Review ~ Oxford English Grammar CourseA newly-compiled and clearly presented grammar guide which, while questionable as a standalone course, will be welcomed by both students and teachers as a resource for supplementary grammar exercises.
Michael Swan’s name is well known among language teachers, particularly for his grammar guides such as Practical English Usage, which are liberated from bookshops en masse at the start of each new CELTA course. These books are very popular among teachers because they provide stripped down explanations of grammar points, presented in a comprehensible way, which can then by relayed to students. In the Oxford English Grammar Course series, Swan, along with Catherine Walter, have combined these kinds of short grammar explanations with the self-study elements of their earlier self-study books such as How English Works to produce a full three-level grammar course for self-study and for classroom use. The books are available at basic, intermediate, and advanced levels, and are designed to guide learners from the reasonably simple grammar of English to its more advanced elements.
The books are presented in a comprehensible and clear way. Grammar points are introduced with short explanations in simple English, along with illustrative diagrams where necessary, and exercises are provided in order to assist the learners in mastering the grammar point. The grammar explanations are clear, but sometimes a little pedantic. An example of this comes early in the first book, when the students are instructed that “There’s a dog in the garden” is an acceptable sentence, while “A dog is in the garden” is not. While this is true and accords with regular native speaker English use, it seems that a less confusing example (or one which could be demonstrated to adversely affect comprehension in the person listening to it) could have been given instead
The exercises following the grammar explanations are numerous and are essentially variants on a small number of themes. There are some matching exercises, some gap-fill exercises and some sentence writing, and these are usually given so that the unit goes from simpler tasks to more complex or creative ones. The “variations on a theme” approach may seem repetitive at first glance, but as these books are intended for the mastery of grammatical structures, an argument can be made that activities will soon become automatic for the learners, thereby reducing their content load and allowing them to focus on the grammatical forms they are trying to learn. The book is clearly organized, and written in a way which will be accessible to learners of English.
Reservations with the books are likely to arise around two key areas – whether they have any advantages over similar course books, and whether they are suitable for their target audience. To answer the first question, we must look at the two most closely related books; Swan and Walter’s earlier grammar guide How English Works, and Raymond Murphy’s English Grammar in Use. In comparison to How English Works, the new books offer a far more systematic and detailed approach to the study of grammar, and the inclusion of three levels will allow students and teachers to select the books most suitable for their needs. This is certainly an improvement over How English Works, which advises students to test themselves using tests provided in the book, and then decide which sections of the book they most need to study. In contrast, the new books cover a far wider range of grammar, and the split-level approach allows students to choose a book suited to their level.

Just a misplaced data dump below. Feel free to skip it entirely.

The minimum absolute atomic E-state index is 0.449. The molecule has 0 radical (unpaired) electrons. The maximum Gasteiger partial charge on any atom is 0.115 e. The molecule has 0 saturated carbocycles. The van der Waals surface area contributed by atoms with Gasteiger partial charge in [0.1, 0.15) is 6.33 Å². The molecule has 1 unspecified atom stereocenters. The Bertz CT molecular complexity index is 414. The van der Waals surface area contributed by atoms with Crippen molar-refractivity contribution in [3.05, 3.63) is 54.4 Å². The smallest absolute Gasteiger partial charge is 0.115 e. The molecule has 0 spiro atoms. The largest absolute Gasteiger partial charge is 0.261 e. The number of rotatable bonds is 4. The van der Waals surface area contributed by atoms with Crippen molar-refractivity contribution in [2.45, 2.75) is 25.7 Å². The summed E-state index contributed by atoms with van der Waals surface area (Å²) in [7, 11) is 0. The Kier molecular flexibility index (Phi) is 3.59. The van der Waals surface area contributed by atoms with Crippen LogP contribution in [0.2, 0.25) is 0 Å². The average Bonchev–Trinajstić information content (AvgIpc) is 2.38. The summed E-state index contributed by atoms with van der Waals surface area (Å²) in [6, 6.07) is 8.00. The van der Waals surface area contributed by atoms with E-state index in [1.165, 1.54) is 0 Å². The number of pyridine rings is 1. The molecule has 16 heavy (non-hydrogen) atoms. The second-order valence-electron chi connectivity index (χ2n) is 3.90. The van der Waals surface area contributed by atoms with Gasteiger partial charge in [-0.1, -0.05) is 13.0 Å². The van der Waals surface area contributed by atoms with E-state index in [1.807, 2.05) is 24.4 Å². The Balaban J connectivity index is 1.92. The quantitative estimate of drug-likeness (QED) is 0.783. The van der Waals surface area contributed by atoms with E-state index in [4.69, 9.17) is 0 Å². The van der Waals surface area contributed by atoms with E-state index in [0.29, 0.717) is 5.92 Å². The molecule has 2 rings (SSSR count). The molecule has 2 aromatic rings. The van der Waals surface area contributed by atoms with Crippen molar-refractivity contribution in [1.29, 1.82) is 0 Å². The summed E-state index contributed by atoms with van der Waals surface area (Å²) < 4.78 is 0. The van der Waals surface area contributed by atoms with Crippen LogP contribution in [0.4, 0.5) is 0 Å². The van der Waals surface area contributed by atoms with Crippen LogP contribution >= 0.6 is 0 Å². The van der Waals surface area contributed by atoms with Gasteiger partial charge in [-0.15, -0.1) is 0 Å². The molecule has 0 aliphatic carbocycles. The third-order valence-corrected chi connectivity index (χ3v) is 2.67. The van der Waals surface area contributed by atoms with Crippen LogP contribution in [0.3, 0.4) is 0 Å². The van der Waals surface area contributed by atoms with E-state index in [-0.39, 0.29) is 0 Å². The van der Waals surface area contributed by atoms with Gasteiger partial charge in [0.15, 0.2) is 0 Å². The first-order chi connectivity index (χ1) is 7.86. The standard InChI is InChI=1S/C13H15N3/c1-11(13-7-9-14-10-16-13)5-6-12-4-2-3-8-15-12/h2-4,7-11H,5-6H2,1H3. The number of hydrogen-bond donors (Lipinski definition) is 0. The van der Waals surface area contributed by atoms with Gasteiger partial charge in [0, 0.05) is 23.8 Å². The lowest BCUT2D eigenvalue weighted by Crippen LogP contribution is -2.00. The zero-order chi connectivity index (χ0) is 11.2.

In comparison to English Grammar in Use, however, the advantages of the Oxford course become less clear. Murphy’s book follows a very similar pattern to that taken by Swan and Walter; introducing grammar points using short, clear explanations and examples, and then providing practice exercises on the opposing page. However, despite these similarities there are a few differences which are worth noting. English Grammar in Use clusters several rules of usage together under a single heading on the first page of each section (for example, the heading “Should 1” is followed by a number of rules regarding how “should” can be used in English), leaving a smaller amount of space on the second page for practice of each. The Oxford English Grammar Course spends more time on each point of usage, giving each point a double-page spread, and a wider range of practice activities. This is positive in that it allows students more opportunities to practice the grammar, but has the minor disadvantage of making the rules more difficult to locate. These are only small plusses and minuses in any case, and are chiefly an aesthetic concern.